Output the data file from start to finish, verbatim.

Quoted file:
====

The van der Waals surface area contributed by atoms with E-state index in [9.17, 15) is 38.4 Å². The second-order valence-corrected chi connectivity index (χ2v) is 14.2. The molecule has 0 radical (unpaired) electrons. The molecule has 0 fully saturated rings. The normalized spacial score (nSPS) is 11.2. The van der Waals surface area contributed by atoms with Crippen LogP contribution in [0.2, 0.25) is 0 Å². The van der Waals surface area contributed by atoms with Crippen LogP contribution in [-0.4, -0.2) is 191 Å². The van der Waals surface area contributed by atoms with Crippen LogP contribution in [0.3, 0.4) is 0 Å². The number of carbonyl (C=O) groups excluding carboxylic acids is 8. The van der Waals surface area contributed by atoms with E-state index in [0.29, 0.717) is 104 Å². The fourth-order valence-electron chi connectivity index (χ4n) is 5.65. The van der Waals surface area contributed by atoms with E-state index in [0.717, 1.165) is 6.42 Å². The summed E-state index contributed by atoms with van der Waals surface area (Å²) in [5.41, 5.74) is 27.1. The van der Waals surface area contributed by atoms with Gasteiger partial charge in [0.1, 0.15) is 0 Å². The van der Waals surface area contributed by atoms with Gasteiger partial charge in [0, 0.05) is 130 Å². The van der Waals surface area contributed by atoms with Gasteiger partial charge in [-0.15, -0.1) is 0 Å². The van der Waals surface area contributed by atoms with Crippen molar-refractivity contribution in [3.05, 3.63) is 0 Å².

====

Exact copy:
The van der Waals surface area contributed by atoms with E-state index in [9.17, 15) is 38.4 Å². The second-order valence-corrected chi connectivity index (χ2v) is 14.2. The molecule has 0 radical (unpaired) electrons. The molecule has 0 fully saturated rings. The normalized spacial score (nSPS) is 11.2. The van der Waals surface area contributed by atoms with Crippen LogP contribution in [0.2, 0.25) is 0 Å². The van der Waals surface area contributed by atoms with Crippen LogP contribution in [-0.4, -0.2) is 191 Å². The van der Waals surface area contributed by atoms with Crippen LogP contribution in [0.3, 0.4) is 0 Å². The number of carbonyl (C=O) groups excluding carboxylic acids is 8. The van der Waals surface area contributed by atoms with E-state index in [0.29, 0.717) is 104 Å². The fourth-order valence-electron chi connectivity index (χ4n) is 5.65. The van der Waals surface area contributed by atoms with E-state index in [0.717, 1.165) is 6.42 Å². The summed E-state index contributed by atoms with van der Waals surface area (Å²) in [5.41, 5.74) is 27.1. The van der Waals surface area contributed by atoms with Gasteiger partial charge in [0.1, 0.15) is 0 Å². The van der Waals surface area contributed by atoms with Gasteiger partial charge in [0, 0.05) is 130 Å². The van der Waals surface area contributed by atoms with Gasteiger partial charge in [-0.15, -0.1) is 0 Å². The van der Waals surface area contributed by atoms with Crippen molar-refractivity contribution in [3.05, 3.63) is 0 Å².